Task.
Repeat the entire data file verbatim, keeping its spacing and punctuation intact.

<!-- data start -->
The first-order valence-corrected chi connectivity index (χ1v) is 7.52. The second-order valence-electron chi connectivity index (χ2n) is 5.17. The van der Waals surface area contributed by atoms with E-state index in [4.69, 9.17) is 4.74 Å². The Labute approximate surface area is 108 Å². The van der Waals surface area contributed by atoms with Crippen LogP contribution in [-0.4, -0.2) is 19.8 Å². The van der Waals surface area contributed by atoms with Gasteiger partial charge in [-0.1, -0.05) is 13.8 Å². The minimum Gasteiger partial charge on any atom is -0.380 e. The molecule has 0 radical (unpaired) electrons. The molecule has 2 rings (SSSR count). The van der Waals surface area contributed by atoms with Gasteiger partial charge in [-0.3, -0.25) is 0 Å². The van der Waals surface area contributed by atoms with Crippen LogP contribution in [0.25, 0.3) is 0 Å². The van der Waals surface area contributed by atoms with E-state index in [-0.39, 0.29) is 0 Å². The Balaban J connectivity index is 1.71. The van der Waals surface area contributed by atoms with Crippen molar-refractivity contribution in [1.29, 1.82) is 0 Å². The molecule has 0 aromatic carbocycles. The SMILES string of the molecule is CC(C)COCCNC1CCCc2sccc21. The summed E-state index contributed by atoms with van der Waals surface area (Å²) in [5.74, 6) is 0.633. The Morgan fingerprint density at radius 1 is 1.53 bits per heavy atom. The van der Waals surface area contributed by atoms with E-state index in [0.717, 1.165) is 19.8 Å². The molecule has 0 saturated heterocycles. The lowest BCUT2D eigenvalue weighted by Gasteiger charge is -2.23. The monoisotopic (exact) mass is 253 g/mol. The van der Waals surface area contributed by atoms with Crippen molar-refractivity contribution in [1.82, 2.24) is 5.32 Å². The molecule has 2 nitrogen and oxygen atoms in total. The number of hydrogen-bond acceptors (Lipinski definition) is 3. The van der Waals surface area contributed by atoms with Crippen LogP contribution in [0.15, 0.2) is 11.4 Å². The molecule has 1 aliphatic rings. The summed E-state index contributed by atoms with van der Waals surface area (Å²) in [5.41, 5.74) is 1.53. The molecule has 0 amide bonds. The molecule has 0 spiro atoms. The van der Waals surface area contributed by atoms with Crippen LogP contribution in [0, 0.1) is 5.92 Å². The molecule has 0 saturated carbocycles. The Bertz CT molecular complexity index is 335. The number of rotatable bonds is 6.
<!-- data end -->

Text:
The first-order valence-corrected chi connectivity index (χ1v) is 7.52. The second-order valence-electron chi connectivity index (χ2n) is 5.17. The van der Waals surface area contributed by atoms with E-state index in [4.69, 9.17) is 4.74 Å². The Labute approximate surface area is 108 Å². The van der Waals surface area contributed by atoms with Crippen LogP contribution in [-0.4, -0.2) is 19.8 Å². The van der Waals surface area contributed by atoms with Gasteiger partial charge in [-0.1, -0.05) is 13.8 Å². The minimum Gasteiger partial charge on any atom is -0.380 e. The molecule has 0 radical (unpaired) electrons. The molecule has 2 rings (SSSR count). The van der Waals surface area contributed by atoms with Gasteiger partial charge in [-0.3, -0.25) is 0 Å². The van der Waals surface area contributed by atoms with Crippen LogP contribution in [0.25, 0.3) is 0 Å². The van der Waals surface area contributed by atoms with E-state index in [-0.39, 0.29) is 0 Å². The Balaban J connectivity index is 1.71. The van der Waals surface area contributed by atoms with Crippen molar-refractivity contribution in [1.29, 1.82) is 0 Å². The molecule has 0 aromatic carbocycles. The SMILES string of the molecule is CC(C)COCCNC1CCCc2sccc21. The summed E-state index contributed by atoms with van der Waals surface area (Å²) in [5.74, 6) is 0.633. The Morgan fingerprint density at radius 1 is 1.53 bits per heavy atom. The van der Waals surface area contributed by atoms with E-state index in [0.717, 1.165) is 19.8 Å². The molecule has 0 saturated heterocycles. The lowest BCUT2D eigenvalue weighted by Gasteiger charge is -2.23. The monoisotopic (exact) mass is 253 g/mol. The van der Waals surface area contributed by atoms with Crippen molar-refractivity contribution in [1.82, 2.24) is 5.32 Å². The molecule has 2 nitrogen and oxygen atoms in total. The number of hydrogen-bond acceptors (Lipinski definition) is 3. The van der Waals surface area contributed by atoms with Crippen LogP contribution in [0.15, 0.2) is 11.4 Å². The molecule has 1 aliphatic rings. The summed E-state index contributed by atoms with van der Waals surface area (Å²) in [5.41, 5.74) is 1.53. The molecule has 0 amide bonds. The molecule has 0 spiro atoms. The van der Waals surface area contributed by atoms with Crippen LogP contribution in [0, 0.1) is 5.92 Å². The molecule has 0 saturated carbocycles. The Bertz CT molecular complexity index is 335. The number of rotatable bonds is 6.